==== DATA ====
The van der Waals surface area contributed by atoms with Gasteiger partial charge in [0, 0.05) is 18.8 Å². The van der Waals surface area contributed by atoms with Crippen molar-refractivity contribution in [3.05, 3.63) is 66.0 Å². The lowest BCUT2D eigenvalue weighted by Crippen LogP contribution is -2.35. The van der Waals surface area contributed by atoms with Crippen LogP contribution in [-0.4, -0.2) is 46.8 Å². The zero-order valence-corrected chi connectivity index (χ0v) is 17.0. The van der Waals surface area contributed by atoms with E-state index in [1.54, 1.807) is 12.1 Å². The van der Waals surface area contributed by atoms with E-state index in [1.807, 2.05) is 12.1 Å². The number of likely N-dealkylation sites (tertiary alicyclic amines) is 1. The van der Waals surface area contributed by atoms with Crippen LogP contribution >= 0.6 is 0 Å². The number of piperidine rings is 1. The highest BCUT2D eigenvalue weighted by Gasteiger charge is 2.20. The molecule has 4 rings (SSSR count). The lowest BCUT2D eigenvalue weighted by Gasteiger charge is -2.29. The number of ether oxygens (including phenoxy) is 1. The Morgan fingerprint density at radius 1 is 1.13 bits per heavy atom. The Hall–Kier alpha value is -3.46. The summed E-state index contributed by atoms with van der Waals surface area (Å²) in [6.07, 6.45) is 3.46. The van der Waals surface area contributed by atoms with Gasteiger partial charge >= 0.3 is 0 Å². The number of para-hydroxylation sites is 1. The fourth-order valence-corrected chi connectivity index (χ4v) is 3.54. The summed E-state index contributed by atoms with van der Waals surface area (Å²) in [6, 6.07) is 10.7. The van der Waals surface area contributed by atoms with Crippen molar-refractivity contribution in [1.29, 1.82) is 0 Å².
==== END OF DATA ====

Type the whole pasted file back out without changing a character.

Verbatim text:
The van der Waals surface area contributed by atoms with Gasteiger partial charge in [0, 0.05) is 18.8 Å². The van der Waals surface area contributed by atoms with Crippen molar-refractivity contribution in [3.05, 3.63) is 66.0 Å². The lowest BCUT2D eigenvalue weighted by Crippen LogP contribution is -2.35. The van der Waals surface area contributed by atoms with Crippen LogP contribution in [-0.4, -0.2) is 46.8 Å². The zero-order valence-corrected chi connectivity index (χ0v) is 17.0. The van der Waals surface area contributed by atoms with E-state index in [1.54, 1.807) is 12.1 Å². The van der Waals surface area contributed by atoms with E-state index in [1.807, 2.05) is 12.1 Å². The number of likely N-dealkylation sites (tertiary alicyclic amines) is 1. The van der Waals surface area contributed by atoms with Crippen LogP contribution >= 0.6 is 0 Å². The number of piperidine rings is 1. The highest BCUT2D eigenvalue weighted by Gasteiger charge is 2.20. The molecule has 4 rings (SSSR count). The lowest BCUT2D eigenvalue weighted by Gasteiger charge is -2.29. The number of ether oxygens (including phenoxy) is 1. The Morgan fingerprint density at radius 1 is 1.13 bits per heavy atom. The Hall–Kier alpha value is -3.46. The summed E-state index contributed by atoms with van der Waals surface area (Å²) in [6.07, 6.45) is 3.46. The van der Waals surface area contributed by atoms with Gasteiger partial charge >= 0.3 is 0 Å². The number of para-hydroxylation sites is 1. The fourth-order valence-corrected chi connectivity index (χ4v) is 3.54. The summed E-state index contributed by atoms with van der Waals surface area (Å²) in [6, 6.07) is 10.7. The van der Waals surface area contributed by atoms with Crippen molar-refractivity contribution in [1.29, 1.82) is 0 Å².